The other morning I was dozing a bit before getting out of bed for the day. As I slipped off into a last minute dream, I was awoken by Regina. She was cuddling up next to me and placed her arm on me. I thought it was so wonderful. As my eyes remained closed, I was puzzled why Regina was licking my ear. Quickly, however, I realized it was not Regina at all, but our 85 pound dog Osa who had jumped up on the bed in order to show me some 7 AM affection. When I suddenly got up to wipe Osa’s slobber off of my ear, once again I was reminded that when we jump to conclusions, more often than not we are mistaken.

Human beings jump to conclusions all the time around all kinds of things. People jump to conclusions about my positions on issues simply because they know I am a Christian. Republicans and Democrats continually make assumptions about each other. Folks certainly jump to conclusions around issues of ethnicity, age, gender, orientation, income levels, and where a person is from. There is a negative consequence around such a tendency because more often than not our assumptions inhibit us from getting to know the person right in front of us. Jumping to conclusions is not only a potential relationship blocker, but can lead to consequences that aren’t so great.

While people jumped to conclusions about Jesus all the time, I don’t find evidence of Jesus doing the same thing in any situation. Scripture, however, is full of stories of people jumping to conclusions. While the Israelites were wandering around the desert following their liberation, one day Moses headed up a mountain to spend time with God. After he had been gone a while, the people jumped to the conclusion that Moses might not return. As a result, they melted gold and began worshiping the Golden Calf.

Three additional examples of jumping to conclusions come to mind. Naaman who was commander of an Army, suffered from Leprosy. The King under whom he commanded, sent a note to the King of Israel asking him to heal Naaman. The King of Israel jumped to the conclusion that the request was a ruse to start a war. Nothing could have been further from the truth. Another example comes from some of the people around Jesus. They jumped to the conclusion that the Messiah, someone like Jesus, could never come from Jesus’ hometown. And finally, on the day of Pentecost, when the Holy Spirit filled many people including the disciples, others who were observing jumped to the conclusion that the disciples were drunk. As a result, they missed out taking in an amazing event from the right perspective.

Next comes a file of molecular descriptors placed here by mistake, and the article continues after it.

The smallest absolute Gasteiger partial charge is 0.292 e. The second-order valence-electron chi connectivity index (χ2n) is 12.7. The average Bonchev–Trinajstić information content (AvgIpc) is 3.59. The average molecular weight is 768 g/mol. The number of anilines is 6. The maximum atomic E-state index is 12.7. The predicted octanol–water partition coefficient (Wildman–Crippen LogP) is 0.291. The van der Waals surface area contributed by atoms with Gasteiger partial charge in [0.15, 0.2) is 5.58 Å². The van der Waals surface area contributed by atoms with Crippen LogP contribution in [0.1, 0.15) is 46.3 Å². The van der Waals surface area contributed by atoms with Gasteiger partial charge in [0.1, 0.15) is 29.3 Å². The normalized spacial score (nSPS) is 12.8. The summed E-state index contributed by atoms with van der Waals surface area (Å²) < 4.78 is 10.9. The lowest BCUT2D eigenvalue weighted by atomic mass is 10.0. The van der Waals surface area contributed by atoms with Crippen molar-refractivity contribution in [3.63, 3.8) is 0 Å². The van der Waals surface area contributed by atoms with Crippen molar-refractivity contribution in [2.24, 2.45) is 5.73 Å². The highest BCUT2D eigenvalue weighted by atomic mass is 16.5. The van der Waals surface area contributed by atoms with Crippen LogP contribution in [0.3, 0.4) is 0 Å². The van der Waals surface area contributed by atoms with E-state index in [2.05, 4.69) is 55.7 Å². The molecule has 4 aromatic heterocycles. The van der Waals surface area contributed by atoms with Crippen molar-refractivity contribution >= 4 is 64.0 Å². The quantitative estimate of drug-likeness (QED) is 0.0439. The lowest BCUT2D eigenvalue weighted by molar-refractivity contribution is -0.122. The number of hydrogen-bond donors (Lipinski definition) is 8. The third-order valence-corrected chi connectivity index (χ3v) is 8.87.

There are endless examples within scripture and within our own lives. When we jump to conclusions, not only are we often wrong, but we end up needlessly stressed or worn out because our minds get so worked up. In addition to this, however, when we jump to conclusions we are not being fair to other people, nor are we putting ourselves in the position to discover the truth of what is happening.

I invite you to join me in thinking about how many of us sometimes jump to conclusions, the impact that such an action has had in the past, and what we might do to temper such a tendency. For me, I know the first step is awareness or becoming aware of when it is happening. The second is to call it what it is, remembering more often than not, we needlessly put ourselves and potentially others through turmoil when we make assumptions. Now I know the next time Osa licks my ear, I won’t be fooled into thinking it is someone else. Rather, I will enjoy her love and affection and it will serve as a reminder to pause before making an assumption.